How to Become a Supermodel and Support Climate Justice

How to Become a Supermodel and Support Climate Justice

Op-Ed: Is smearing food on the ‘Mona Lisa’ a productive form of climate change protest? (Update: see comments below)

Here in our own backyard, we’ve been debating the most effective way to combat climate change for over three decades: reduce greenhouse gas emissions. We’ve considered a carbon tax, cap-and-trade, and various other alternatives. We’ve even considered banning certain foods from our plates altogether.

It’s an uphill battle we face in the fight to keep our climate stable and habitable, but we can at least do something to fight back.

In late August, a food brand launched a new marketing campaign to support the cause of opposing the “climate justice” movement. To do this, they commissioned a supermodel to protest a climate science conference in Paris that concluded on Friday (and is now the focus of intense negotiations between world leaders). Here is an actual photo of her posing at an exhibit with a sign that reads:

“To #climatejustice: Let us go to the frontlines of climate change. We are here. We are human. Today, we will show how #peoplematter.”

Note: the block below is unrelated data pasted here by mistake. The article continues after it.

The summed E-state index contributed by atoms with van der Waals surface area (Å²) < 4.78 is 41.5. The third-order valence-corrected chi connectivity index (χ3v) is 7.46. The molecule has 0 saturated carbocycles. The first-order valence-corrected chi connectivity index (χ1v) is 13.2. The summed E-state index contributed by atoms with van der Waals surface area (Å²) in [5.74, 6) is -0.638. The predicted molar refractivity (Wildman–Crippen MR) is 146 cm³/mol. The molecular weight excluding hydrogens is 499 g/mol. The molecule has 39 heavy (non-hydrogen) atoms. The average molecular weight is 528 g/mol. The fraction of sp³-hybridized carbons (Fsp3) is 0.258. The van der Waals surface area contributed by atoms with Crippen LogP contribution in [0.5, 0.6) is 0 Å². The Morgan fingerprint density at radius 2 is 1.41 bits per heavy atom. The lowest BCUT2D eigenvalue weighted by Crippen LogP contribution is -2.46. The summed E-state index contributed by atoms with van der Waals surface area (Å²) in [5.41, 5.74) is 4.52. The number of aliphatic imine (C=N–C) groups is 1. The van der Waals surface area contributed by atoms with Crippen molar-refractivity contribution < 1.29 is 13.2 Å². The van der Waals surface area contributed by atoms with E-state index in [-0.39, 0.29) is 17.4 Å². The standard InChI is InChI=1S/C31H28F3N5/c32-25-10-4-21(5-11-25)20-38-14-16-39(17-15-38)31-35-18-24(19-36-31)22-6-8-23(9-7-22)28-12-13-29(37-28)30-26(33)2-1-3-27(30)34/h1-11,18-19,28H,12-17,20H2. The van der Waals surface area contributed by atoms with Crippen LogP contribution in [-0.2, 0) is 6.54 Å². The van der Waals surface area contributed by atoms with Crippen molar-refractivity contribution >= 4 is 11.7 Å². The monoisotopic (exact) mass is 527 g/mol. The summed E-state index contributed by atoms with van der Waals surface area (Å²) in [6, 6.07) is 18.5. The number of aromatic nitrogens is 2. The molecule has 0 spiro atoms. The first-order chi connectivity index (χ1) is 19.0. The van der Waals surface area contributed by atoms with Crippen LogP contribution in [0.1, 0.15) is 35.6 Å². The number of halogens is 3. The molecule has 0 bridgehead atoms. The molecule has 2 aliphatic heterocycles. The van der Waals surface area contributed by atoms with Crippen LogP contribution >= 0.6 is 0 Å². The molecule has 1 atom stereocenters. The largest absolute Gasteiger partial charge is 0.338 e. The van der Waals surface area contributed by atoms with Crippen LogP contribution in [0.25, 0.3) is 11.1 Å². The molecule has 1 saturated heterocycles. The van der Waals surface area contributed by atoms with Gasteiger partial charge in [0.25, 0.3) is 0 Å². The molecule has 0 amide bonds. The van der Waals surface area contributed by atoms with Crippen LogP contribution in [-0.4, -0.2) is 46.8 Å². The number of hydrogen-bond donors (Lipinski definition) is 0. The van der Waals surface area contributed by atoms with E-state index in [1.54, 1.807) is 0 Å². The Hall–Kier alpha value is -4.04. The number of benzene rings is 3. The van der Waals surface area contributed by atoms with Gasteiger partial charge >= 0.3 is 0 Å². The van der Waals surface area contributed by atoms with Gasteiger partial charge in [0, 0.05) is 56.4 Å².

This is a great example of what is known as the “social media playbook”: engaging with your target audience on their own terms, using the tools of the digital age to your advantage.

After the campaign was introduced to Twitter users, a series of tweets in the account’s name (not her own) started circulating (including #SmearMonaLisa and #SmearMonaLisa #SmearMonaLisa). As users began reading these tweets, they found themselves inundated with various messages of support and/or opposition, like #SmearMonaLisa: #SmearMonaLisa #SmearMonaLisa #SmearMonaLisa, and #SmearMonaLisa: #SmearMonaLisa: #SmearMonaLisa.

People even made memes about it. This one was most popular on Facebook and Instagram:

This was apparently “her favorite” of all the memes to date, as Twitter users (both in the #SmearMonaLisa and “Don

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